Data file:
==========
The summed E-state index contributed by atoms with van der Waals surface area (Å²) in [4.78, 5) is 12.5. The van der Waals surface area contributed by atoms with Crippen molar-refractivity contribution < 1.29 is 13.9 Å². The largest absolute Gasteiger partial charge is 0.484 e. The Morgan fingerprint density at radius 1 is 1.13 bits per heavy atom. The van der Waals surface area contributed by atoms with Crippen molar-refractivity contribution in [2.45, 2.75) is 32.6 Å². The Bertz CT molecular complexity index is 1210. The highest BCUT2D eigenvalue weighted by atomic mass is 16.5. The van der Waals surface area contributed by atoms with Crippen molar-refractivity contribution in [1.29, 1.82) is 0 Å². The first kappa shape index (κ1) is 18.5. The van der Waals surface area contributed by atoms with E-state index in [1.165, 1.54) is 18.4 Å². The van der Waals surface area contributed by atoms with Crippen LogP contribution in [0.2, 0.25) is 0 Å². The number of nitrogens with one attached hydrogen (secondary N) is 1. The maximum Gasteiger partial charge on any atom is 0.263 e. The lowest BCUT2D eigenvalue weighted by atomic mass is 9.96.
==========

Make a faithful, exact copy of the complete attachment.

The summed E-state index contributed by atoms with van der Waals surface area (Å²) in [4.78, 5) is 12.5. The van der Waals surface area contributed by atoms with Crippen molar-refractivity contribution < 1.29 is 13.9 Å². The largest absolute Gasteiger partial charge is 0.484 e. The Morgan fingerprint density at radius 1 is 1.13 bits per heavy atom. The van der Waals surface area contributed by atoms with Crippen molar-refractivity contribution in [2.45, 2.75) is 32.6 Å². The Bertz CT molecular complexity index is 1210. The highest BCUT2D eigenvalue weighted by atomic mass is 16.5. The van der Waals surface area contributed by atoms with Crippen molar-refractivity contribution in [1.29, 1.82) is 0 Å². The first kappa shape index (κ1) is 18.5. The van der Waals surface area contributed by atoms with E-state index in [1.165, 1.54) is 18.4 Å². The van der Waals surface area contributed by atoms with Crippen LogP contribution in [0.2, 0.25) is 0 Å². The number of nitrogens with one attached hydrogen (secondary N) is 1. The maximum Gasteiger partial charge on any atom is 0.263 e. The lowest BCUT2D eigenvalue weighted by atomic mass is 9.96.